Interpretations of Adulthood and Formation of Educational Trajectories

Authors

DOI:

https://doi.org/10.14515/monitoring.2020.3.1604

Keywords:

transtition to adulthood, social inequality, interpretative sociology, youth studies, educational trajectories

Abstract

A vast portion of studies of youth is devoted to how adolescents reach (or do not reach) adulthood. Adulthood criteria might be numerous. For example, in life course research a criterion for a transition to adulthood is a baby-boomers’ pattern during the 1950s-60s when half of young men and women managed to finish their education, to find a stable job, to build a family and to have children by the age of 25.  Nowadays there is much talk about the de-standardization of adulthood: lots of common criteria for adulthood become less relevant as the number of precarious jobs keeps rising; education is no longer a life stage but more of a constant activity; people often abandon the idea of having a child or building a family.

However, not all the adolescents grow up similarly. Researchers point out both that many adolescents are on a fast-track to adulthood typical of a working class youth and that they have a delayed entry into adulthood typical of middle and upper-middle-class youth trying to spend more time in education. These trends reveal the urgent need to study how young men and women view adulthood and how they try to achieve it. In the paper, the authors explore the adulthood interpretations that young people have, what those interpretations differ by and what they have in common depending on an educational track (intermediate vocational education or university) and their parents’ level of education.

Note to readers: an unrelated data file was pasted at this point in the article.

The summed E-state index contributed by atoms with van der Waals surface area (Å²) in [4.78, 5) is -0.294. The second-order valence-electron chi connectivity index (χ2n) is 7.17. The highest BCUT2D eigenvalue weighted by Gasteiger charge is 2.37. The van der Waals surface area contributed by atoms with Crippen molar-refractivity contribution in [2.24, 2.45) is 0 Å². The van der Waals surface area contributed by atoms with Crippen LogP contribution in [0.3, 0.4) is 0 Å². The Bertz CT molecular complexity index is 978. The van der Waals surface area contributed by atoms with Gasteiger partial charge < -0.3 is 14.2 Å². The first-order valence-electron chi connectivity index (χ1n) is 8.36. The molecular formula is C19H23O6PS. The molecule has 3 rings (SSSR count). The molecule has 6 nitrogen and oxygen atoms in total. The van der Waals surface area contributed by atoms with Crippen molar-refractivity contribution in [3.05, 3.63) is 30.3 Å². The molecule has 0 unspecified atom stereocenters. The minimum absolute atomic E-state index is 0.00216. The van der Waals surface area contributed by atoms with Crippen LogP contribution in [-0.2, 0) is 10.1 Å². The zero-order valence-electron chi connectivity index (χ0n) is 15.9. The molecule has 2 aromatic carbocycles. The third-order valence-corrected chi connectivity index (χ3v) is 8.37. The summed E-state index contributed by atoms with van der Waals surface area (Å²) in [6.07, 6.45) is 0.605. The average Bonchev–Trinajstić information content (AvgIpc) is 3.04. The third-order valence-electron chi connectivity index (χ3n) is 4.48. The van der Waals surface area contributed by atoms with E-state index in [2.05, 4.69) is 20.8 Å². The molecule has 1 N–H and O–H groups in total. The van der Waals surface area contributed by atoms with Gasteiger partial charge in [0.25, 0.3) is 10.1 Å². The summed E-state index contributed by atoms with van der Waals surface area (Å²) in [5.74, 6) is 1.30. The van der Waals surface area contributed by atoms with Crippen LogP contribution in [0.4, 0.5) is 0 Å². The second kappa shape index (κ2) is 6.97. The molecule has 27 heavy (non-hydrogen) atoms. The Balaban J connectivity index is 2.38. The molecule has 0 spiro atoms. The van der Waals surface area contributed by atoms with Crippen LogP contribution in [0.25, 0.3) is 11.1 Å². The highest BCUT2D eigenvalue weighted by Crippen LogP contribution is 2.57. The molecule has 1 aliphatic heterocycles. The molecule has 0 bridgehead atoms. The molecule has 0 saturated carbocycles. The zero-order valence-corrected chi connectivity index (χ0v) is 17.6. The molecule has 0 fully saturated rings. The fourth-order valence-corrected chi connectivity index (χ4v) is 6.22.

Acknowledgements. Support from the Basic Research Program of the National Research University Higher School of Economics is gratefully acknowledged.

Author Biographies

Ekaterina S. Pavlenko, National Research University Higher School of Economics

  • National Research University Higher School of Economics, Moscow, Russia
    • Analyst at the Laboratory for Cultural Sociology and Anthropology of Education, Institute of Education

Anastasia A. Yakubovskaya, National Research University Higher School of Economics

  • National Research University Higher School of Economics, Moscow, Russia
    • Intern Researcher at the Laboratory for University Development, Institute of Education

Published

2020-07-07